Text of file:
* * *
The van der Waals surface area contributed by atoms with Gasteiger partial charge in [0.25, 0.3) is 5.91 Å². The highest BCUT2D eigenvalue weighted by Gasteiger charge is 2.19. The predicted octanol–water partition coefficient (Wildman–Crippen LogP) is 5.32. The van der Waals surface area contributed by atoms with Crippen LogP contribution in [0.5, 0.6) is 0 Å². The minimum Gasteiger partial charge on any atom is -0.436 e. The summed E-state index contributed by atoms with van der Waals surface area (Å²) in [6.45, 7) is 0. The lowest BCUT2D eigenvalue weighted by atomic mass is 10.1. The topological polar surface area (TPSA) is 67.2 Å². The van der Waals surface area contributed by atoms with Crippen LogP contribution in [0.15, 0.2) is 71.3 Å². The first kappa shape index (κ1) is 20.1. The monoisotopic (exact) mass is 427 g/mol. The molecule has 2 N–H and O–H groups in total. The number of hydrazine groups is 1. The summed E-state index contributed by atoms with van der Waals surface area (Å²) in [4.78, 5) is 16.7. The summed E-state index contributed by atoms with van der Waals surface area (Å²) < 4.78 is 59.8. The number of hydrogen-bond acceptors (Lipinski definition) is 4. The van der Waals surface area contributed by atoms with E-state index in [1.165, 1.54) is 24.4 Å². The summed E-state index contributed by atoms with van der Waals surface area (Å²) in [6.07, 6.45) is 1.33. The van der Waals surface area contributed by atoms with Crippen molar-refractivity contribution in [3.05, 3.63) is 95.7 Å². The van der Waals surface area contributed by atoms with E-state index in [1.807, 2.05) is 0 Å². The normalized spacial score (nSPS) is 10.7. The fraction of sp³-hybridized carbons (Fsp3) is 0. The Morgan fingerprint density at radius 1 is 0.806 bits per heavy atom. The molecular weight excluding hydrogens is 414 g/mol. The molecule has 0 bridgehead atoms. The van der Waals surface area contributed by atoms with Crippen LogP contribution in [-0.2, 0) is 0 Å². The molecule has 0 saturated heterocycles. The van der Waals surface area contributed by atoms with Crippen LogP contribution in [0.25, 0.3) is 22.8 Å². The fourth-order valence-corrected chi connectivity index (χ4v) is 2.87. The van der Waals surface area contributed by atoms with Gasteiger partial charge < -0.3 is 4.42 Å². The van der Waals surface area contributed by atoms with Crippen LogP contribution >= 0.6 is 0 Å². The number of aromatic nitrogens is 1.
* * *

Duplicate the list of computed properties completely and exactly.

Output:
The van der Waals surface area contributed by atoms with Gasteiger partial charge in [0.25, 0.3) is 5.91 Å². The highest BCUT2D eigenvalue weighted by Gasteiger charge is 2.19. The predicted octanol–water partition coefficient (Wildman–Crippen LogP) is 5.32. The van der Waals surface area contributed by atoms with Crippen LogP contribution in [0.5, 0.6) is 0 Å². The minimum Gasteiger partial charge on any atom is -0.436 e. The summed E-state index contributed by atoms with van der Waals surface area (Å²) in [6.45, 7) is 0. The lowest BCUT2D eigenvalue weighted by atomic mass is 10.1. The topological polar surface area (TPSA) is 67.2 Å². The van der Waals surface area contributed by atoms with Crippen LogP contribution in [0.15, 0.2) is 71.3 Å². The first kappa shape index (κ1) is 20.1. The monoisotopic (exact) mass is 427 g/mol. The molecule has 2 N–H and O–H groups in total. The number of hydrazine groups is 1. The summed E-state index contributed by atoms with van der Waals surface area (Å²) in [4.78, 5) is 16.7. The summed E-state index contributed by atoms with van der Waals surface area (Å²) < 4.78 is 59.8. The number of hydrogen-bond acceptors (Lipinski definition) is 4. The van der Waals surface area contributed by atoms with E-state index in [1.165, 1.54) is 24.4 Å². The summed E-state index contributed by atoms with van der Waals surface area (Å²) in [6.07, 6.45) is 1.33. The van der Waals surface area contributed by atoms with Crippen molar-refractivity contribution in [3.05, 3.63) is 95.7 Å². The van der Waals surface area contributed by atoms with E-state index in [1.807, 2.05) is 0 Å². The normalized spacial score (nSPS) is 10.7. The fraction of sp³-hybridized carbons (Fsp3) is 0. The Morgan fingerprint density at radius 1 is 0.806 bits per heavy atom. The molecular weight excluding hydrogens is 414 g/mol. The molecule has 0 bridgehead atoms. The van der Waals surface area contributed by atoms with Crippen LogP contribution in [-0.2, 0) is 0 Å². The molecule has 0 saturated heterocycles. The van der Waals surface area contributed by atoms with Crippen LogP contribution in [0.25, 0.3) is 22.8 Å². The fourth-order valence-corrected chi connectivity index (χ4v) is 2.87. The van der Waals surface area contributed by atoms with Gasteiger partial charge < -0.3 is 4.42 Å². The van der Waals surface area contributed by atoms with Crippen LogP contribution >= 0.6 is 0 Å². The number of aromatic nitrogens is 1.